Andrew Bellisario ordained, installed as Juneau’s bishop

After years in Anchorage, Juneau’s sixth bishop starts his tenure in Southeast

As Father Andrew Bellisario sat down, nearly everyone else in the room stood.

 

Bellisario, wearing a tall cap and holding a staff, eased himself into the chair at the front of the sanctuary at St. Paul the Apostle Catholic Church. The chair had been empty since February, when Bishop Edward Burns was assigned to the Catholic Diocese of Dallas.

Now, it was full again, with Bellisario becoming the sixth Bishop of the Diocese of Juneau. The crowd of easily 350 people stood and cheered. Bishops from around the country and about 30 priests from around the state stood behind Bellisario, one of them holding his phone up to document the moment.

Pope Francis and his staff selected Bellisario as the new bishop earlier this year, and Bellisario was introduced on July 11.

“I like to think that at some point when, after the archbishop here submitted names or my name to the Holy Father that (Francis) looked at the sheet of paper and saw the name there and said, ‘I want that guy,’” Bellisario said, to chuckles from the crowd. “’Tell him to get on out there to Juneau and to be a good bishop for the people who live in Southeast Alaska.’”

He was previously the Superior of the International Mission of the Vincentians in Alaska and has been a pastor in Anchorage since 2015.

People came from all over the state and the country for the ceremony, and Christophe Pierre, the Apostolic Nuncio to the United States, made the trip from the Vatican. Burns came up from Dallas, the first time he’s been back in Juneau since departing in February.

Burns mingled with old friends prior to the ceremony, joking that “the weather committee for the installation did a great job” with the sunny day Tuesday. Burns, who was Juneau’s bishop for nearly eight years, said he’s had time to meet Bellisario and is looking forward to seeing his work in Juneau.

“He’s dedicated, committed, he’s faithful in so many ways,” Burns said. “All of it is pulled together by his administrative skills and he will be a true blessing for the Diocese. He has a great love for the people and he truly has a shepherd’s heart.”

During the break between the two bishops, Father Pat Travers filled in as the Diocesan Administrator. Travers, based in Ketchikan, took care of mostly business-related duties at the diocese and received a great deal of praise and recognition during Tuesday’s ceremony.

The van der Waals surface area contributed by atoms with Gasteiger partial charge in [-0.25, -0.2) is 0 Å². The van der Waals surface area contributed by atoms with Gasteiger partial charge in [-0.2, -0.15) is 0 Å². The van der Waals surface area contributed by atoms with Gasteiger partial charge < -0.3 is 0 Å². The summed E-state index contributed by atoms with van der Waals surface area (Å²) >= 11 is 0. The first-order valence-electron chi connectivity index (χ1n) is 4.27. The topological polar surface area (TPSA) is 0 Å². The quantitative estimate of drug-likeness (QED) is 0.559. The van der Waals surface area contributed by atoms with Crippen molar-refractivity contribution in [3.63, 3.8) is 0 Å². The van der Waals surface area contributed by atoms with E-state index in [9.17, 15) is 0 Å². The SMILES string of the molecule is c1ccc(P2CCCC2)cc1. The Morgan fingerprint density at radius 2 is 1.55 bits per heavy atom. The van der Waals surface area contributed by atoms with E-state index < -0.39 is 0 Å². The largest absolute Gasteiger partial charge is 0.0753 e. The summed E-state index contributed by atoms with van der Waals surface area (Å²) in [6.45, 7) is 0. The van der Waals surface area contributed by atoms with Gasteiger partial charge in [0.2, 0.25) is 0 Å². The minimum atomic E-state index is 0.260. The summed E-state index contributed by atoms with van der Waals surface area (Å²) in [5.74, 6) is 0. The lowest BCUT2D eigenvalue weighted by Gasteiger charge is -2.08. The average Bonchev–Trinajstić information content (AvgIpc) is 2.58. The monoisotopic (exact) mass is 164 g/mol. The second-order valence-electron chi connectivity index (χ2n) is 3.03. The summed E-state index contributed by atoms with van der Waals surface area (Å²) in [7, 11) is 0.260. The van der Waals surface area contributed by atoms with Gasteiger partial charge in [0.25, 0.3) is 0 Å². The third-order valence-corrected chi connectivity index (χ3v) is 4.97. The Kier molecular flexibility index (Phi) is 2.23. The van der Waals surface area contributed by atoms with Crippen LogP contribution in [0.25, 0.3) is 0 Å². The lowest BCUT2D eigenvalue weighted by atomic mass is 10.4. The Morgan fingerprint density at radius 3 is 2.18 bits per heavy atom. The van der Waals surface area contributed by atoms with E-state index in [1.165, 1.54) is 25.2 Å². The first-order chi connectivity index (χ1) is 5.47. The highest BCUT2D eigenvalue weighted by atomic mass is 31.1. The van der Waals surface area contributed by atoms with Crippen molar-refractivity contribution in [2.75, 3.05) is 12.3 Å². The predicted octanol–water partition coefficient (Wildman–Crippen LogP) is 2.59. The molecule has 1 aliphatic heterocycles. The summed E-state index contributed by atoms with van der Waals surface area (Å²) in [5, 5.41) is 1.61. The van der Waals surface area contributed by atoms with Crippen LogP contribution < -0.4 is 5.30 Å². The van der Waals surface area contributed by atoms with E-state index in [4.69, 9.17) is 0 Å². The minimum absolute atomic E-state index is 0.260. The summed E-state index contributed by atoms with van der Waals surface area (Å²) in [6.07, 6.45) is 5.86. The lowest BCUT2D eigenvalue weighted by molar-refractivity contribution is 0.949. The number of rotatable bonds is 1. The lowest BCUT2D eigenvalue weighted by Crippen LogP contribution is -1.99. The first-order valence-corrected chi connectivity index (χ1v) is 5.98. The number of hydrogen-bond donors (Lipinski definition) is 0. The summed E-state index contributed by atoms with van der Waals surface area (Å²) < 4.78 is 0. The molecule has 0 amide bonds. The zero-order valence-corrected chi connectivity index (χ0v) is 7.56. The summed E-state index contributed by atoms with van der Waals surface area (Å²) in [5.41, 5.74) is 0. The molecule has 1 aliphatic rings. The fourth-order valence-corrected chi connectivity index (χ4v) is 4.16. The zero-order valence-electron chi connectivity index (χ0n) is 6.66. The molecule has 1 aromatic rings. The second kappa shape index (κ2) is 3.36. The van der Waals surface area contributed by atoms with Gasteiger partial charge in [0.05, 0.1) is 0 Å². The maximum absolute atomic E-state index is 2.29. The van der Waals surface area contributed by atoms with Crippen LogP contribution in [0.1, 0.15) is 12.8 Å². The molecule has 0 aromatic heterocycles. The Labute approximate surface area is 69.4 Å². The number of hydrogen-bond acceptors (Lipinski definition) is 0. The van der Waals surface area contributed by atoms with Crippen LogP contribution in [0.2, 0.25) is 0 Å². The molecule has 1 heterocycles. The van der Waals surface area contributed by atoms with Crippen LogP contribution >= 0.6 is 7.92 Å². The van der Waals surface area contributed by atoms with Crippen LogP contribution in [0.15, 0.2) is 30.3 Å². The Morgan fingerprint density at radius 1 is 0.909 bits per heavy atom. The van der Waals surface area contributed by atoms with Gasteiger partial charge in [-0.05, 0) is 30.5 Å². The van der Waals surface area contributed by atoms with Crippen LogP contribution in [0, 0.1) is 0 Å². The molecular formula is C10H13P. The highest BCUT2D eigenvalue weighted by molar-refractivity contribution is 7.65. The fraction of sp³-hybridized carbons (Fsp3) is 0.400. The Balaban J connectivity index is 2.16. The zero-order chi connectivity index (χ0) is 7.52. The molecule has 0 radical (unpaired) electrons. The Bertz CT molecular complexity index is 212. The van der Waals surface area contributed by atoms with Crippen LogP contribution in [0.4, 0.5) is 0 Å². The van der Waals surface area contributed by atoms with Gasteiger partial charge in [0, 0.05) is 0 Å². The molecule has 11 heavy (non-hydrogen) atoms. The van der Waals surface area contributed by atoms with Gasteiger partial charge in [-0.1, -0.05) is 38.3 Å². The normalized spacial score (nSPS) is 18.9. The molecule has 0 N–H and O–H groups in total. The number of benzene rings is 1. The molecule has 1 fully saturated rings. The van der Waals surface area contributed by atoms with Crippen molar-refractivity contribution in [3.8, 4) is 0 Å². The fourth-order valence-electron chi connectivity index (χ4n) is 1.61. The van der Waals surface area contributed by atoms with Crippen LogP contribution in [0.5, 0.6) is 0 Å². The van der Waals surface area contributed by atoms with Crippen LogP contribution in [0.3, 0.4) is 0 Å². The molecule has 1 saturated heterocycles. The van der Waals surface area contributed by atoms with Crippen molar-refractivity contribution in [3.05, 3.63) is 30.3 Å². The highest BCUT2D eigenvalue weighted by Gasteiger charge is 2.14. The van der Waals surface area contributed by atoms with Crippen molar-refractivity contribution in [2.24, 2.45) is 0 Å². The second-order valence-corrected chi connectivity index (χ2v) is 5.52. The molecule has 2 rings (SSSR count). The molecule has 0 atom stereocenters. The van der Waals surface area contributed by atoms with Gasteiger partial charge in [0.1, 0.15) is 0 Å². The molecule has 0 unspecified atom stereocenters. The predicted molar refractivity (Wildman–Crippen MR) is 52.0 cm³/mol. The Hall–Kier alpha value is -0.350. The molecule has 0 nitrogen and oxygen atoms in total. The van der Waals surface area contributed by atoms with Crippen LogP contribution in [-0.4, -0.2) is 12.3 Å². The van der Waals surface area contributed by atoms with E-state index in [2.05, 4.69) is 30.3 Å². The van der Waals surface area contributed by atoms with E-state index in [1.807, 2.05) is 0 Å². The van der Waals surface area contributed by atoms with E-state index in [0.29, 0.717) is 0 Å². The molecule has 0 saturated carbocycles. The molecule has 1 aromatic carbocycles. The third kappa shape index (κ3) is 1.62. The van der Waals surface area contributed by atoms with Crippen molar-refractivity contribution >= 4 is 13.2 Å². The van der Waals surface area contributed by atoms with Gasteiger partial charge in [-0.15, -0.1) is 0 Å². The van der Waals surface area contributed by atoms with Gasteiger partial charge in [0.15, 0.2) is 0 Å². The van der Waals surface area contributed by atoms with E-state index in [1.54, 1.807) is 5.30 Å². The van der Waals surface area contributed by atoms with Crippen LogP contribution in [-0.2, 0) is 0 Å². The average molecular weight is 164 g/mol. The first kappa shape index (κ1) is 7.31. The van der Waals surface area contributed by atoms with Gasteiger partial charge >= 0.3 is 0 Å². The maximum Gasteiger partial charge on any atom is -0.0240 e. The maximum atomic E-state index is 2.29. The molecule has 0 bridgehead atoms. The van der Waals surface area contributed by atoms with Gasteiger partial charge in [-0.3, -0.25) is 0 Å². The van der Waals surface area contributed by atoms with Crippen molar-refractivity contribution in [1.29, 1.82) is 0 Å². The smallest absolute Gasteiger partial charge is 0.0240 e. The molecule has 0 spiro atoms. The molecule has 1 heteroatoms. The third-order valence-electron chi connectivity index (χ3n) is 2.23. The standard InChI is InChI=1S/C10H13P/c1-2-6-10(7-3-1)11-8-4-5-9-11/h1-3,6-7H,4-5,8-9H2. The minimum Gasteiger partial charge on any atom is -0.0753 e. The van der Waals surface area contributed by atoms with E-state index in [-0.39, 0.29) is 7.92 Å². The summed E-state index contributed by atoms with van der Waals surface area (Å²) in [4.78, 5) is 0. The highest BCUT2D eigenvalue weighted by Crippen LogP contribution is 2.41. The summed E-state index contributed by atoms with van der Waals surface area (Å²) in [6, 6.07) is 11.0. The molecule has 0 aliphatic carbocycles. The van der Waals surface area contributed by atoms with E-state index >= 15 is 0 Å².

The Diocese of Juneau covers all of Southeast and includes around 10,000 Catholics. As Archbishop of Anchorage Paul D. Etienne said during his homily, the people of Southeast have high expectations for their bishops, and Burns set a high bar.

“For St. Paul also said, ‘I can do all things in Christ, who strengthens me,’” Etienne said, “even walking in the footsteps of Bishop Ed Burns.”

The crowd, which spilled out into the lobby, laughed. People were trickling in throughout the ceremony that lasted just over two hours. One of them, Kalei Wery, said he’s been attending St. Paul the Apostle for 27 years and found it important to be there for Bellisario’s ordination and installation.

Wery complimented Travers’ work, but said it’s different when there’s a permanent bishop in place. Wery arrived in plenty of time to see Bellisario make his remarks. Bellisario adjusted his tall bishop’s hat just after motioning for the priests and attendees to be seated.

“This is gonna take a little getting used to,” Bellisario joked as he stepped to the microphone.

Bellisario thanked Travers and other staff members of the diocese, but spent much of the time at the microphone talking about his family. He told the story of his father coming from Italy and about his maternal grandmother having tickets on the Titanic in 1912 only to arrive to the dock too early and get on another vessel.

The story that stood out was about his mother. While Bellisario was a child, his mother volunteered as the so-called Hot Dog Chairperson at his grade school. She would be there to give food (usually a hot dog, a bag of chips and a Popsicle) to students who didn’t have enough money to buy their own lunch.

Decades later, Bellisario was with his mother at a J.C. Penney in Arcadia, California, when they ran into a middle-aged woman. The woman recognized Bellisario’s mother and thanked her for being there at school to feed her, and Bellisario’s mother even remembered the woman’s name.

Service to others has been a cornerstone of Bellisario’s work with the International Mission of Vincentians, which focuses on volunteer work, and he hopes to maintain that focus in Juneau.

“Jesus would say, ‘Whenever you did that for the least of my brothers, you did it for me,’” Bellisario said. “Thank you mom and dad for teaching me that.”

 


 

• Contact reporter Alex McCarthy at 523-2271 or alex.mccarthy@juneauempire.com.

 


 

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